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Lady Moonlight Mass Market Paperback – March 1, 1999
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Top Customer Reviews
I also liked the way Kate Freiman handled the timelines in her story. This book could've been confusing, as it takes place during three different times (and in the eternal present of the faerie realm), but it wasn't.
If only I had liked the way she handled the romance as much. Unfortunately, the hero and heroine spend so much of the time apart.
I gave this book a C+ at All About Romance.
As the decades pass, Aisling begins to lose hope until she meets American teenager Conlan Sloan. However, Conlan abhors Eire and returns only once over the next fifteen years. In 1999, his grandfather summons him to visit him. Conlan, a self-made millionaire arrives and is informed he has a quest to make right what the family once did wrong. Meanwhile, the full moons left for Aisling are dwindling to single digits. Even with the boost of magic, love does not seem to have enough time to become permanent.
Kate Freiman scribes an enchanting tale that leaves no doubt that magic is alive and lives inside the hearts and souls of people. LADY MOONLIGHT is a fun tale that will remind readers of the movie LADYHAWKE. The story line is interesting and all the characters, even the leprechaun, seem genuine. After reading this fantasy romance, fans will lovingly state that they believe
in spoonfuls of magic in Ms. Freiman's novels.
In 1899 country lass Aisling Ahearn escapes from an unwanted marriage to the hated neighboring O'Haras by accepting a crafty leprechaun's magic. Unfortunately, this traps her and her white mare Luna in the ageless fairy world for 100 years. If Aisling is unable to find her true love by the end of this time, she will be forced into marriage with the odious leprechaun. The problem is, mortals see her as her horse Luna, except during the night of the full moon, when she appears as herself.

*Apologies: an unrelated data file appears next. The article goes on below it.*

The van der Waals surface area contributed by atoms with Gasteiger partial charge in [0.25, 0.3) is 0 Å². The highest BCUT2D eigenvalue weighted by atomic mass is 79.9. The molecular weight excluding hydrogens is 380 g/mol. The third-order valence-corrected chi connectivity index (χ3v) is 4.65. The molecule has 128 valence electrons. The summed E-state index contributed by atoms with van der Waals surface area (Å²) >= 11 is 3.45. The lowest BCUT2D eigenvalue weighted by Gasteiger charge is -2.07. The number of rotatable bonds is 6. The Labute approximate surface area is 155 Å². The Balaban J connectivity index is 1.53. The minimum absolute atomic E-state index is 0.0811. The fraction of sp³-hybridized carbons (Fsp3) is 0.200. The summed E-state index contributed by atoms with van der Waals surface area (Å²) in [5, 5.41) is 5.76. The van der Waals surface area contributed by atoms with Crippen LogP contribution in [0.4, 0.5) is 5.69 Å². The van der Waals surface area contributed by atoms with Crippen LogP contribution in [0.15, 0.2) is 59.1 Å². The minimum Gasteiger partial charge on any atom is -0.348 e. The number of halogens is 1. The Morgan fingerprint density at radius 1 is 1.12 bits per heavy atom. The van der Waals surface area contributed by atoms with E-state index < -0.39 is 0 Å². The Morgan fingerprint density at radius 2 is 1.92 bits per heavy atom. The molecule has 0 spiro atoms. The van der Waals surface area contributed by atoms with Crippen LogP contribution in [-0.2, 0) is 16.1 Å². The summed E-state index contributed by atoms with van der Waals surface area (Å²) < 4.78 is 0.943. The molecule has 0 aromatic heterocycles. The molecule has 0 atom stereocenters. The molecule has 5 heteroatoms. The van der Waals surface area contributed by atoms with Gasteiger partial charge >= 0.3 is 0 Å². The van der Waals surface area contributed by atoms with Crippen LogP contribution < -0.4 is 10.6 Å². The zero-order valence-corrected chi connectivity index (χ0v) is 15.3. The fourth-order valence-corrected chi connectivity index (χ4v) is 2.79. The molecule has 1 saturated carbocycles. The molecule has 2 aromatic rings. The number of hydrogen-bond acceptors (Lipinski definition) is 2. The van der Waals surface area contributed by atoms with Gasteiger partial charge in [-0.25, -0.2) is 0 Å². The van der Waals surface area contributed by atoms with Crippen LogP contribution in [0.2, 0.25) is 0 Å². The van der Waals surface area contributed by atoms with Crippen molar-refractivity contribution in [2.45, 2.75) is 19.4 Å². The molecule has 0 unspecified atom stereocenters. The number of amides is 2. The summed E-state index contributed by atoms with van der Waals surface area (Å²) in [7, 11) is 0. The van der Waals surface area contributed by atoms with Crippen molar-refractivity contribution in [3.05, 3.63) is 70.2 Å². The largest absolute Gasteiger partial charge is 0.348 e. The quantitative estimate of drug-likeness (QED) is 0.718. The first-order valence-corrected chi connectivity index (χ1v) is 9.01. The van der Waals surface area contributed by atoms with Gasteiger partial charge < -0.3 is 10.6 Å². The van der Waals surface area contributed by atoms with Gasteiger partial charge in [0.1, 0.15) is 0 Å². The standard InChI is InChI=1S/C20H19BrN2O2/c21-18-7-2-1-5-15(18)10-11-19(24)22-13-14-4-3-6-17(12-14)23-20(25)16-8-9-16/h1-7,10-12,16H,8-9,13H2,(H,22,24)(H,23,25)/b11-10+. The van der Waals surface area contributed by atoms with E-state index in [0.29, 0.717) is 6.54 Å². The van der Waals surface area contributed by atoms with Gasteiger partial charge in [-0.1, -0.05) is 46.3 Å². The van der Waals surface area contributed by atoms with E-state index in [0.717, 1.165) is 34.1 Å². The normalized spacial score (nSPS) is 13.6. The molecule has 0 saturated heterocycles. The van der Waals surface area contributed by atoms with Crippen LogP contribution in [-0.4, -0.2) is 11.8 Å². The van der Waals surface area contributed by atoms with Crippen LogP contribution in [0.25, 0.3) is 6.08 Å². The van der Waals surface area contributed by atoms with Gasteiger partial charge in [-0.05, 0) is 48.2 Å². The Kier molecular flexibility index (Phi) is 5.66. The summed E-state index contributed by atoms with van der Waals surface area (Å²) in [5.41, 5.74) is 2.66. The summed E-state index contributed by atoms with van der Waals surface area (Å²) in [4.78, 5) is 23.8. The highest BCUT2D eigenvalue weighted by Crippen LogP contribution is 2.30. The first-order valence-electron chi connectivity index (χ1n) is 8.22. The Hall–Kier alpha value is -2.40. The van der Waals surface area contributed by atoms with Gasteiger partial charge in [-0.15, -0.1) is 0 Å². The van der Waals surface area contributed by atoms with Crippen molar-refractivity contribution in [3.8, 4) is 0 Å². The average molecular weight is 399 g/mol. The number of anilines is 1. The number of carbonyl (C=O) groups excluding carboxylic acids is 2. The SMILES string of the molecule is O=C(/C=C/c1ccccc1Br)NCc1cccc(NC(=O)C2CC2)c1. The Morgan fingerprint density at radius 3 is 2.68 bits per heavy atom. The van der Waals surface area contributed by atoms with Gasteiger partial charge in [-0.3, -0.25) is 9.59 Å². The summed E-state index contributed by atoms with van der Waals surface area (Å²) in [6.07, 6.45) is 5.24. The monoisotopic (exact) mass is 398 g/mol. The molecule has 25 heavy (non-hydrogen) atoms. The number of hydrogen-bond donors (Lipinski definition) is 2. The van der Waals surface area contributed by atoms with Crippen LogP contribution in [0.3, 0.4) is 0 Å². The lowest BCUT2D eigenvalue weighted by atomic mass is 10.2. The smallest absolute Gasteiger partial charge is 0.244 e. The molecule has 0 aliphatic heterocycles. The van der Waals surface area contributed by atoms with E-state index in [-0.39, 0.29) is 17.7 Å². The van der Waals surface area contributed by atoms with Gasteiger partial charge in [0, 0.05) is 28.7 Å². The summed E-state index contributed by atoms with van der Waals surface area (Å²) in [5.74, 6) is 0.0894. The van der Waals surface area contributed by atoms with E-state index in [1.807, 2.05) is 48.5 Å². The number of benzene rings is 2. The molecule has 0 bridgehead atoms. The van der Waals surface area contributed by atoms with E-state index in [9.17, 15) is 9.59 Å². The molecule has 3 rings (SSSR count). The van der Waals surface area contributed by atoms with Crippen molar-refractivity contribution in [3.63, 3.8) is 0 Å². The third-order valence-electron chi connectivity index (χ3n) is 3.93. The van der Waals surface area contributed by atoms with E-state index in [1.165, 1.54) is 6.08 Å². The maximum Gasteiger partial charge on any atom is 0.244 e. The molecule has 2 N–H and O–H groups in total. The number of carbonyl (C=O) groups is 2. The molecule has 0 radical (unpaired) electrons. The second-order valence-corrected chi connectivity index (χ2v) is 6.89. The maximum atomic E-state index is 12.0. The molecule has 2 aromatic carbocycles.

In 1982 16-year-old Conlan Sloan O'Hara, a computer geek living in America, arrives in County Sligo to visit his cantankerous grandfather. Meeting Aisling by chance, he becomes enraptured, and the two begin developing a relationship. But Sloan doesn't believe in magic and he detests horses, while Aisling doesn't realize that he is in fact descended from the detested O'Haras who [took] all her property and wealth from her.
There are some tender moments between the couple, who three years later become lovers, break up then eventually reunite shortly before Aisling will be lost forever. The problem is Aisling is portrayed as simply a feisty but sweet Irish girl who loves horses and believes in magic, while Sloan is simply the kindly but self-doubting ambitious computer geek who refuses to believe in anything outside his idea of science.
The characters are barely developed beyond these descriptions, so it was difficult for me to take them seriously as real people and thus to really care about them.Read more ›